24 April 2019
The US initial public offering values Tencent Music at US$21.3 billion. Photo: Bloomberg
The US initial public offering values Tencent Music at US$21.3 billion. Photo: Bloomberg

Tencent Music raises nearly US$1.1 billion in US share offering

China-based music streaming company Tencent Music Entertainment Group has raised close to US$1.1 billion in its US initial public offering (IPO) after pricing its shares at the bottom of its targeted range, Reuters reports, citing two sources.

The music arm of gaming and social network giant Tencent Holdings Ltd. (00700.HK) priced its American Depositary Receipts (ADRs) at IS$13 per share, at the low end of its indicated US$13 to US$15 per share range.

The IPO values Tencent Music at US$21.3 billion, and shows how companies are defying a bout of market volatility with flotations.

Tencent Music sold 41 million ADRs while existing shareholders sold a further 40.9 million, the source said, asking not to be identified ahead of an official announcement.

Tencent Music declined to comment.

Tencent Music’s IPO tops off a bumper year for US listings by Chinese companies, with US$7.9 billion raised prior to Tencent Music’s debut, Refinitiv data showed.

That is the highest amount since 2014, the year of Alibaba Group Holding Ltd.’s record US$25 billion offering.

Tencent Music’s US IPO is the fourth largest among Chinese firms this year by deal value. Video streaming company iQiyi Inc. leads with its US$2.4 billion listing, followed by online group discounter Pinduoduo Inc. at US$1.6 billion and electric vehicle maker NIO Inc. at US$1.15 billion.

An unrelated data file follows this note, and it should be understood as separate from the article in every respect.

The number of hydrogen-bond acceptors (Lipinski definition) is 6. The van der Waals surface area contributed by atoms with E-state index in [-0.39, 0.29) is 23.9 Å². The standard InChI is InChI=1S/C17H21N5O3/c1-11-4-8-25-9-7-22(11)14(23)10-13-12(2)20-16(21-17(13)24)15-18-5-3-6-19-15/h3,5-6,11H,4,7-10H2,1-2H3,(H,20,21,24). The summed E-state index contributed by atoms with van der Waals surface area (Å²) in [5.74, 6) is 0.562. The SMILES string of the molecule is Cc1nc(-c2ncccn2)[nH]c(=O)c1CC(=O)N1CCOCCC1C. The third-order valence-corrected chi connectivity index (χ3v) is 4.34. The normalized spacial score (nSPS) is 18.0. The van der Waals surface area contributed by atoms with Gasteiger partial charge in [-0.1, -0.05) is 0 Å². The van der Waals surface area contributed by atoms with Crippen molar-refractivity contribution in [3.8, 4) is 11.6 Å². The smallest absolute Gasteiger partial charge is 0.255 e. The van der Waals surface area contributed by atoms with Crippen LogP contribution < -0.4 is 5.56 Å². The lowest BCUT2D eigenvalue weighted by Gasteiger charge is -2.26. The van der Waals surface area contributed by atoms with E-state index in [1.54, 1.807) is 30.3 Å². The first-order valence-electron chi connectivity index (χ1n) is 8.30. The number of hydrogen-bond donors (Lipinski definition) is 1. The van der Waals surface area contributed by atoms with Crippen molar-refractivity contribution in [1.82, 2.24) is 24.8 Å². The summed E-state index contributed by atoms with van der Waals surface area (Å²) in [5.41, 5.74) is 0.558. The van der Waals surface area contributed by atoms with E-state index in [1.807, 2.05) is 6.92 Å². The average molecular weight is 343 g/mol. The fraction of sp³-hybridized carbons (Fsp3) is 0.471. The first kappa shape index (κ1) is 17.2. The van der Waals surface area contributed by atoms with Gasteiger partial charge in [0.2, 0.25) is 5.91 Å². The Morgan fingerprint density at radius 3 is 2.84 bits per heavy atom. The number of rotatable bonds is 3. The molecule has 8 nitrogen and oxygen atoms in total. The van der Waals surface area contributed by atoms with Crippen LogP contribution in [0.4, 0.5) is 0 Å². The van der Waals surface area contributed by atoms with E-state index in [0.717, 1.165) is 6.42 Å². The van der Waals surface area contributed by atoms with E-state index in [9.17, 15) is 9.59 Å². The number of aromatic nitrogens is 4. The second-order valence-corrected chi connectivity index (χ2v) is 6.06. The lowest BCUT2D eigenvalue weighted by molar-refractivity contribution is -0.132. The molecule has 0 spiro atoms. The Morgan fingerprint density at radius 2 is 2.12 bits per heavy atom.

Returns for investors have been mixed, with the 31 Chinese IPOs in 2018 down an average of around 11 percent as of Dec. 10, according to data provider Dealogic. 

With streaming apps QQ Music, KuGou, Kuwo as well as karaoke app We Sing, Tencent Music is China’s largest online music platform boasting more than 800 million monthly active users. The firm is often compared with Spotify Technology SA, but offers more socially interactive services that make it profitable while its Swedish counterpart is not. 

Tencent Music initially planned to launch the deal in October, but postponed because of a sell-off in global markets roiled by a US-China trade war and fears of slowing global growth. 

The company reported a 244 percent profit jump for January-September to US$394 million. By comparison, Spotify lost a net US$520 million.

Morgan Stanley, Bank of America, Deutsche Bank, Goldman Sachs and JPMorgan are the lead sponsors of the deal.

Tencent Music was due to begin trading on the New York Stock Exchange on Wednesday under the symbol “TME”.

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